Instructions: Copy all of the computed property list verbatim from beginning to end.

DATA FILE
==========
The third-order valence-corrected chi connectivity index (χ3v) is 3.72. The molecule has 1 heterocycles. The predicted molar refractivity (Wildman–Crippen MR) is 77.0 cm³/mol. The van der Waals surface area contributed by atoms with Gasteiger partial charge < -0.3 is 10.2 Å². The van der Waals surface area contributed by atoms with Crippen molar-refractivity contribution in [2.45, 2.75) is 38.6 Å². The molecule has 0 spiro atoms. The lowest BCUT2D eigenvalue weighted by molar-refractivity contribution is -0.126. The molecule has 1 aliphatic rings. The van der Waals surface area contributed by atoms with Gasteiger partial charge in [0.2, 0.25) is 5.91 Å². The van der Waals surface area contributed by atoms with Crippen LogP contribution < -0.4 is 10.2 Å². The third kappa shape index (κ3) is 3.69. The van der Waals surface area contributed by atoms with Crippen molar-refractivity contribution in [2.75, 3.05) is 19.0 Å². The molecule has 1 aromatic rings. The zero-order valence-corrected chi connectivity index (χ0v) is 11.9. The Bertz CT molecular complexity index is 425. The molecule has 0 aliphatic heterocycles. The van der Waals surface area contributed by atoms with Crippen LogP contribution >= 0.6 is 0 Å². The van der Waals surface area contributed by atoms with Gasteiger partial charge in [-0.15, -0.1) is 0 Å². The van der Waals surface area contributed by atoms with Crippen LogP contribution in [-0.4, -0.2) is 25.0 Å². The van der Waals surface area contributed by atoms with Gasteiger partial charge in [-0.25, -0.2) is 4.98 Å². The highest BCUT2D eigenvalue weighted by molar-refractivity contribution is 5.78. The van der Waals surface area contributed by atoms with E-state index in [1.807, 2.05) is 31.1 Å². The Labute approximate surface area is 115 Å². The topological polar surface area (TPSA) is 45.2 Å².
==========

The third-order valence-corrected chi connectivity index (χ3v) is 3.72. The molecule has 1 heterocycles. The predicted molar refractivity (Wildman–Crippen MR) is 77.0 cm³/mol. The van der Waals surface area contributed by atoms with Gasteiger partial charge < -0.3 is 10.2 Å². The van der Waals surface area contributed by atoms with Crippen molar-refractivity contribution in [2.45, 2.75) is 38.6 Å². The molecule has 0 spiro atoms. The lowest BCUT2D eigenvalue weighted by molar-refractivity contribution is -0.126. The molecule has 1 aliphatic rings. The van der Waals surface area contributed by atoms with Gasteiger partial charge in [0.2, 0.25) is 5.91 Å². The van der Waals surface area contributed by atoms with Crippen LogP contribution < -0.4 is 10.2 Å². The third kappa shape index (κ3) is 3.69. The van der Waals surface area contributed by atoms with Crippen molar-refractivity contribution in [2.75, 3.05) is 19.0 Å². The molecule has 1 aromatic rings. The zero-order valence-corrected chi connectivity index (χ0v) is 11.9. The Bertz CT molecular complexity index is 425. The molecule has 0 aliphatic heterocycles. The van der Waals surface area contributed by atoms with Crippen LogP contribution >= 0.6 is 0 Å². The van der Waals surface area contributed by atoms with Gasteiger partial charge in [-0.15, -0.1) is 0 Å². The van der Waals surface area contributed by atoms with Crippen LogP contribution in [-0.4, -0.2) is 25.0 Å². The van der Waals surface area contributed by atoms with Gasteiger partial charge in [-0.25, -0.2) is 4.98 Å². The highest BCUT2D eigenvalue weighted by molar-refractivity contribution is 5.78. The van der Waals surface area contributed by atoms with E-state index in [1.807, 2.05) is 31.1 Å². The Labute approximate surface area is 115 Å². The topological polar surface area (TPSA) is 45.2 Å².